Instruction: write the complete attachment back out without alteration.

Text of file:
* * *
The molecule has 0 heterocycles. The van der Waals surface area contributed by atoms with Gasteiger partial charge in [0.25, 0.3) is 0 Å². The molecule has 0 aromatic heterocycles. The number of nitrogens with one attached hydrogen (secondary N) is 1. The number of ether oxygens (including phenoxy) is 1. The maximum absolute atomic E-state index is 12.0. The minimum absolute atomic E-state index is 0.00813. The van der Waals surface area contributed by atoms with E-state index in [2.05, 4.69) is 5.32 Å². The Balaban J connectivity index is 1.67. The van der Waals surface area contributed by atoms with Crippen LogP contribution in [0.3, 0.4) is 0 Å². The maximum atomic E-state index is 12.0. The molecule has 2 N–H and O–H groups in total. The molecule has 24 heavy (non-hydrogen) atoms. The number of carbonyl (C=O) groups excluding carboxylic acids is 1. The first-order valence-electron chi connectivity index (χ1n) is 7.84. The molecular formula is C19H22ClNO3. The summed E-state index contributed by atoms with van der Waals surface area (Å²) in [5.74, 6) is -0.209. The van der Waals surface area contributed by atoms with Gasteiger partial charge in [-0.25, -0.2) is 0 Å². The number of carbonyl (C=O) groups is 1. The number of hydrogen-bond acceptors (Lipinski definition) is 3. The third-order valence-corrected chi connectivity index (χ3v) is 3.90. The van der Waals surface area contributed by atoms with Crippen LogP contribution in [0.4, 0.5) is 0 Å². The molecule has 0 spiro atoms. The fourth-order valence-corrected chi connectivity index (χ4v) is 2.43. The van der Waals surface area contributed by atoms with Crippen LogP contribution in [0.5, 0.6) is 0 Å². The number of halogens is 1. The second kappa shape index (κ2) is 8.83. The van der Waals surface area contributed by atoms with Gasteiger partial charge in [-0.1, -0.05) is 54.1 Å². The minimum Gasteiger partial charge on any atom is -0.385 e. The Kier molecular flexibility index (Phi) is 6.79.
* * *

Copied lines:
The molecule has 0 heterocycles. The van der Waals surface area contributed by atoms with Gasteiger partial charge in [0.25, 0.3) is 0 Å². The molecule has 0 aromatic heterocycles. The number of nitrogens with one attached hydrogen (secondary N) is 1. The number of ether oxygens (including phenoxy) is 1. The maximum absolute atomic E-state index is 12.0. The minimum absolute atomic E-state index is 0.00813. The van der Waals surface area contributed by atoms with E-state index in [2.05, 4.69) is 5.32 Å². The Balaban J connectivity index is 1.67. The van der Waals surface area contributed by atoms with Crippen LogP contribution in [0.3, 0.4) is 0 Å². The maximum atomic E-state index is 12.0. The molecule has 2 N–H and O–H groups in total. The molecule has 24 heavy (non-hydrogen) atoms. The number of carbonyl (C=O) groups excluding carboxylic acids is 1. The first-order valence-electron chi connectivity index (χ1n) is 7.84. The molecular formula is C19H22ClNO3. The summed E-state index contributed by atoms with van der Waals surface area (Å²) in [5.74, 6) is -0.209. The van der Waals surface area contributed by atoms with Gasteiger partial charge in [-0.25, -0.2) is 0 Å². The number of carbonyl (C=O) groups is 1. The number of hydrogen-bond acceptors (Lipinski definition) is 3. The third-order valence-corrected chi connectivity index (χ3v) is 3.90. The van der Waals surface area contributed by atoms with Crippen LogP contribution in [0.4, 0.5) is 0 Å². The molecule has 0 spiro atoms. The fourth-order valence-corrected chi connectivity index (χ4v) is 2.43. The van der Waals surface area contributed by atoms with Crippen LogP contribution in [0.5, 0.6) is 0 Å². The number of halogens is 1. The second kappa shape index (κ2) is 8.83. The van der Waals surface area contributed by atoms with Gasteiger partial charge in [-0.1, -0.05) is 54.1 Å². The minimum Gasteiger partial charge on any atom is -0.385 e. The Kier molecular flexibility index (Phi) is 6.79.